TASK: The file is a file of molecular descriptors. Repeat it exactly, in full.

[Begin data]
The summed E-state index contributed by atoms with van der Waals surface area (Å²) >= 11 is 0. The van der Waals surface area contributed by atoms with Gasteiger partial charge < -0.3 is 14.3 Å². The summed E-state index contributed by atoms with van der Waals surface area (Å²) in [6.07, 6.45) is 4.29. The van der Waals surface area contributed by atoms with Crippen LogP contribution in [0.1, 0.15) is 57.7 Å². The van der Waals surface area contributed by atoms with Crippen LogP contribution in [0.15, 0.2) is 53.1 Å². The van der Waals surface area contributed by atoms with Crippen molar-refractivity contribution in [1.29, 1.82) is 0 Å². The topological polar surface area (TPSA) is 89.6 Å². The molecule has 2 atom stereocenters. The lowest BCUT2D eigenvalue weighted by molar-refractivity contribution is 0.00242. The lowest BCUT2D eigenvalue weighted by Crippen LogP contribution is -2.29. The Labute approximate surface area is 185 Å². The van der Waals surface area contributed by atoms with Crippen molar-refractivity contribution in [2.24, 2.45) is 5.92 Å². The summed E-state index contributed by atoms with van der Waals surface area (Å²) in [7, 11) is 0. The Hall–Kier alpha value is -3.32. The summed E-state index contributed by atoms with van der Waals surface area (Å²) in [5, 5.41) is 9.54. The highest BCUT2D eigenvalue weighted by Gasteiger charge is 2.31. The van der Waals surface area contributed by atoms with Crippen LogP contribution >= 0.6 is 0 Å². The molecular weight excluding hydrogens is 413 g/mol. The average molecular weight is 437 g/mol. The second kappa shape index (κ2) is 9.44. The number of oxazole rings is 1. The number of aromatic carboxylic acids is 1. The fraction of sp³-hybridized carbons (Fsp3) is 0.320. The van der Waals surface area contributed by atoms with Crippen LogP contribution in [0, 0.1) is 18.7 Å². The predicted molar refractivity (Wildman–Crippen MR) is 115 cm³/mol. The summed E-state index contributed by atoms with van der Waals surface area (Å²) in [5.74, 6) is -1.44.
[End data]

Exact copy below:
The summed E-state index contributed by atoms with van der Waals surface area (Å²) >= 11 is 0. The van der Waals surface area contributed by atoms with Gasteiger partial charge < -0.3 is 14.3 Å². The summed E-state index contributed by atoms with van der Waals surface area (Å²) in [6.07, 6.45) is 4.29. The van der Waals surface area contributed by atoms with Crippen LogP contribution in [0.1, 0.15) is 57.7 Å². The van der Waals surface area contributed by atoms with Crippen LogP contribution in [0.15, 0.2) is 53.1 Å². The van der Waals surface area contributed by atoms with Crippen molar-refractivity contribution in [1.29, 1.82) is 0 Å². The topological polar surface area (TPSA) is 89.6 Å². The molecule has 2 atom stereocenters. The lowest BCUT2D eigenvalue weighted by molar-refractivity contribution is 0.00242. The lowest BCUT2D eigenvalue weighted by Crippen LogP contribution is -2.29. The Labute approximate surface area is 185 Å². The van der Waals surface area contributed by atoms with Crippen molar-refractivity contribution in [2.24, 2.45) is 5.92 Å². The summed E-state index contributed by atoms with van der Waals surface area (Å²) in [7, 11) is 0. The Hall–Kier alpha value is -3.32. The summed E-state index contributed by atoms with van der Waals surface area (Å²) in [5, 5.41) is 9.54. The highest BCUT2D eigenvalue weighted by Gasteiger charge is 2.31. The van der Waals surface area contributed by atoms with Crippen LogP contribution >= 0.6 is 0 Å². The molecular weight excluding hydrogens is 413 g/mol. The average molecular weight is 437 g/mol. The second kappa shape index (κ2) is 9.44. The number of oxazole rings is 1. The number of aromatic carboxylic acids is 1. The fraction of sp³-hybridized carbons (Fsp3) is 0.320. The van der Waals surface area contributed by atoms with Crippen LogP contribution in [0, 0.1) is 18.7 Å². The predicted molar refractivity (Wildman–Crippen MR) is 115 cm³/mol. The summed E-state index contributed by atoms with van der Waals surface area (Å²) in [5.74, 6) is -1.44.